Monday, July 02, 2018

Venice: Palazzo Franchetti – Richard Rogers Book Launch

Book Launch
Istituto Veneto di Scienze, Lettere ed Arti  - Palazzo Franchetti
Richard Rogers – Un Posto per Tutti
Vita, Architettura e Societa Giusta

At Istituto Veneto di Scienze, Lettere ed Arti  - Palazzo Franchetti, the book launch of the Italian version, of architect Richard Rogers’s  autobiography Un Posto per Tutti  Vita, Architettura e Societa Giusta - A Place for All People: Life, Architecture and the Fair Society – published by Johan and Levi Editore. Much more than a simple autobiography, this book is a “jazz improvisation” in which personal memories and ideas for a better society are amalgamated, with projects, drawings and photographs, collaborations and disputes.  Lord Rogers expresses his passion for big cities and public spaces, his love for family and friends, his trust in education and active citizenship.

"I can’t understand why people are frightened by new ideas. I’m frightened of the old one.”
John Cage

Richard Rogers

  Credit - Katsuhisa Kida, courtesy RSHP – Johan and Levi


Richard Rogers and Renzo Piano
Centre Pompidou – Paris

The front elevation of the Centre Pompidou, designed as a friendly robot, not a classic temple, its spaces and structures adaptable not determinate.


Richard Rogers – Un Posto per Tutti
Vita, Architettura e Societa Giusta

Richard Rogers, is the visionary and award-winning architect, author of some of the most daring projects of the twentieth century: from the Centre Pompidou in Paris with Renzo Piano, to Leadenhall and Lloyd's Building in London, from the Palais de Justice of Bordeaux to the Millennium Dome. Lord Rogers talked with architect Mario Cucinella, curator of the Italian Pavilion at the 16th International Exhibition of Architecture of Venice, and was moderated by architect Manuel Orazi.

  Lord Rogers and Giovanna Forlanelli Rovati

Aud Cunibert and Ruthie Rogers

  Grant Smith - courtesy RSHP – Johan and Levi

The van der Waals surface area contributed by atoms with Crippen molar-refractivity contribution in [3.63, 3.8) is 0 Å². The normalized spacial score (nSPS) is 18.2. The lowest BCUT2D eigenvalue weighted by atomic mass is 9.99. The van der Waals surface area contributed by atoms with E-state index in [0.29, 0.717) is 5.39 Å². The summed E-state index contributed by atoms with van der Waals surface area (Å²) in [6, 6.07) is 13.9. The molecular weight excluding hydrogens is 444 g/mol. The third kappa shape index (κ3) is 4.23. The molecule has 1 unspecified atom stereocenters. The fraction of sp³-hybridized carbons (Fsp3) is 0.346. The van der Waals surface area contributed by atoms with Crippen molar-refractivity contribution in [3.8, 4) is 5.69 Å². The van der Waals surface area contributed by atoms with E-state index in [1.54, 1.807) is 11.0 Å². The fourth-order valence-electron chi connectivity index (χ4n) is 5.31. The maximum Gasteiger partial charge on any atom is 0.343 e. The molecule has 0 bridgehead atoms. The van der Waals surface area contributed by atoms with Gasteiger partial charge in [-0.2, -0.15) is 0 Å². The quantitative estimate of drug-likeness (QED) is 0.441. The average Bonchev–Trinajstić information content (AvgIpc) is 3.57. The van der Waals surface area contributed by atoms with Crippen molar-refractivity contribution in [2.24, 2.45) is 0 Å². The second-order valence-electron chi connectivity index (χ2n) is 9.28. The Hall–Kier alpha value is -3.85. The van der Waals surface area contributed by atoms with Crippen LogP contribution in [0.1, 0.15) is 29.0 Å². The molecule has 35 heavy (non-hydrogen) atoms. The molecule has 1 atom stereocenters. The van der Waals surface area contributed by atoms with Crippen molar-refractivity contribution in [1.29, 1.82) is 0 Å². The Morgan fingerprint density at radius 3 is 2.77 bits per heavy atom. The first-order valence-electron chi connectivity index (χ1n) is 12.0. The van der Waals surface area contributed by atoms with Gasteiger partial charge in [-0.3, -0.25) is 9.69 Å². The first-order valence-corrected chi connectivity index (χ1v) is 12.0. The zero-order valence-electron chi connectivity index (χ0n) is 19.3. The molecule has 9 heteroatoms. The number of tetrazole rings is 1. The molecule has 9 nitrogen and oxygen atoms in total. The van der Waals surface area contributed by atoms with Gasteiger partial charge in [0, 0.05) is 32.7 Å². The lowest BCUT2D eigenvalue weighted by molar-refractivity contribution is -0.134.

The Millennium Dome – London

The Dome was supported by 12 steel masts to represent the 12 months of the year, and had a diameter of 365 meters.  Electrical and other services were housed in external towers, to maximize flexibility of the internal space, now used as a music and events arena.


Margherita Alvera and Manuel Orazi

Barbara Foscari and Paola Marini

  Richard Bryant/Arcaid Images, courtesy RSHP – Johan and Levi


Leadenhall Building

The unmistakable leaning profile of the Leadenhall Building insures a clear view of St. Paul’s Catherderal.


Mario Cucinella and Mara Sartore

Caterina Carpinato Cingano and Ketty Alvera


  courtesy RSHP – Johan and Levi


The Autonomous House

The Autonomous House that Richard Rogers Partnership designed for Steve Martin in 1978 was a prototype for a building that could be self sufficient, in terms of power, heat and water, enabling life off-grid in the Colorado Mountains.

Cristina Beltrami, Flavia Fossa Margutti, Maria Rita Cerilli and Alexia Boro

  Katsuhisa Kida - courtesy RSHP – Johan and Levi


Palais de Justice – Bordeaux

Inside on of the courtrooms in Bordeaux: the roof allows for natural light and air circulation, without allowing overheating.  Using wood – a new approach for the practice – created a balance between formality of courtrooms, and the human scale of crafted objects.

Paolo and Isabella Alvera


Giovanni Rubin de Cervin Albrizzi

  Janet Gill/Nikki Trott, courtesy RSHP – Johan and Levi


The Lloyd’s Building

The escalators create a sense of drama as they rise alongside the massive concrete columns, above the trading floor and the Lutine Bell, which used to be rung to signal good or bad news to brokers.

Elena Barbalich and Maria Novella dei Carraresi 

Riccardo Franchini

"This book is part memoir, part architectural chronology but above all it is Richard. A thinker, a generous colleague, a loving family man, a politician, a loyal friend, a man of culture, an architect. Richard's ideas and methodology are generously shared, teaching us how to think beyond architecture and written in language that is refreshingly public."
Amanda Levete

The Canal Grande



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